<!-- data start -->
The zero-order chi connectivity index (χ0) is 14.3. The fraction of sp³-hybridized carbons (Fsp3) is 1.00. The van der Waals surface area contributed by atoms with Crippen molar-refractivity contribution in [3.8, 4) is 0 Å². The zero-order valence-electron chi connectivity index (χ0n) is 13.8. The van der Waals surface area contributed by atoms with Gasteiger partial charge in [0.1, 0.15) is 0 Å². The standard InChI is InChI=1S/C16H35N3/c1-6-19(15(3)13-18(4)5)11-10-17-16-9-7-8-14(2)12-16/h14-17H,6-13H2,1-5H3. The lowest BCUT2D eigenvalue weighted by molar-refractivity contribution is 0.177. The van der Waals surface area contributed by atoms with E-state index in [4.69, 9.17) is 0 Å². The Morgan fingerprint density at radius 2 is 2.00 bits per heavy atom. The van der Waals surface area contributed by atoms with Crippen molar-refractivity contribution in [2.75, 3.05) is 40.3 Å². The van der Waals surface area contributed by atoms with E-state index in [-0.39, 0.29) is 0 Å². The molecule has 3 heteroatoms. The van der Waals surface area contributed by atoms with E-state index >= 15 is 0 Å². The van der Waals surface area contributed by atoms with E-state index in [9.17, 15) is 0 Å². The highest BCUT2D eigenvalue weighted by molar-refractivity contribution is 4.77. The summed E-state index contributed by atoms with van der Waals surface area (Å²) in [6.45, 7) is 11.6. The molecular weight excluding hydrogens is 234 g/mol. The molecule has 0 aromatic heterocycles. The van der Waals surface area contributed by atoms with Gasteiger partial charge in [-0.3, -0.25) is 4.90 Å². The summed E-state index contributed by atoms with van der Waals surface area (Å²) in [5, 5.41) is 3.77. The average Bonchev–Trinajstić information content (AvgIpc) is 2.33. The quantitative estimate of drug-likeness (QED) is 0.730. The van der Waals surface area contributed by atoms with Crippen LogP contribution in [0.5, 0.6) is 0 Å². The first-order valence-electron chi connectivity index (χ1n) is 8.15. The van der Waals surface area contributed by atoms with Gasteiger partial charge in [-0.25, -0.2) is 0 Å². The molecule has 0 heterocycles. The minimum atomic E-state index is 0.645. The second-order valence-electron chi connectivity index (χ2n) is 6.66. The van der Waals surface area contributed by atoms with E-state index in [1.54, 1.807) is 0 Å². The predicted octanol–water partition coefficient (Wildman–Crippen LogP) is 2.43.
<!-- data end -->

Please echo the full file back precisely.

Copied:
The zero-order chi connectivity index (χ0) is 14.3. The fraction of sp³-hybridized carbons (Fsp3) is 1.00. The van der Waals surface area contributed by atoms with Crippen molar-refractivity contribution in [3.8, 4) is 0 Å². The zero-order valence-electron chi connectivity index (χ0n) is 13.8. The van der Waals surface area contributed by atoms with Gasteiger partial charge in [0.1, 0.15) is 0 Å². The standard InChI is InChI=1S/C16H35N3/c1-6-19(15(3)13-18(4)5)11-10-17-16-9-7-8-14(2)12-16/h14-17H,6-13H2,1-5H3. The lowest BCUT2D eigenvalue weighted by molar-refractivity contribution is 0.177. The van der Waals surface area contributed by atoms with E-state index in [4.69, 9.17) is 0 Å². The Morgan fingerprint density at radius 2 is 2.00 bits per heavy atom. The van der Waals surface area contributed by atoms with Crippen molar-refractivity contribution in [2.75, 3.05) is 40.3 Å². The van der Waals surface area contributed by atoms with E-state index in [-0.39, 0.29) is 0 Å². The molecule has 3 heteroatoms. The van der Waals surface area contributed by atoms with E-state index >= 15 is 0 Å². The van der Waals surface area contributed by atoms with E-state index in [9.17, 15) is 0 Å². The highest BCUT2D eigenvalue weighted by molar-refractivity contribution is 4.77. The summed E-state index contributed by atoms with van der Waals surface area (Å²) in [6.45, 7) is 11.6. The molecular weight excluding hydrogens is 234 g/mol. The molecule has 0 aromatic heterocycles. The van der Waals surface area contributed by atoms with Gasteiger partial charge in [-0.3, -0.25) is 4.90 Å². The summed E-state index contributed by atoms with van der Waals surface area (Å²) in [5, 5.41) is 3.77. The average Bonchev–Trinajstić information content (AvgIpc) is 2.33. The quantitative estimate of drug-likeness (QED) is 0.730. The van der Waals surface area contributed by atoms with Crippen LogP contribution in [0.5, 0.6) is 0 Å². The first-order valence-electron chi connectivity index (χ1n) is 8.15. The van der Waals surface area contributed by atoms with Gasteiger partial charge in [-0.25, -0.2) is 0 Å². The molecule has 0 heterocycles. The minimum atomic E-state index is 0.645. The second-order valence-electron chi connectivity index (χ2n) is 6.66. The van der Waals surface area contributed by atoms with E-state index in [1.54, 1.807) is 0 Å². The predicted octanol–water partition coefficient (Wildman–Crippen LogP) is 2.43.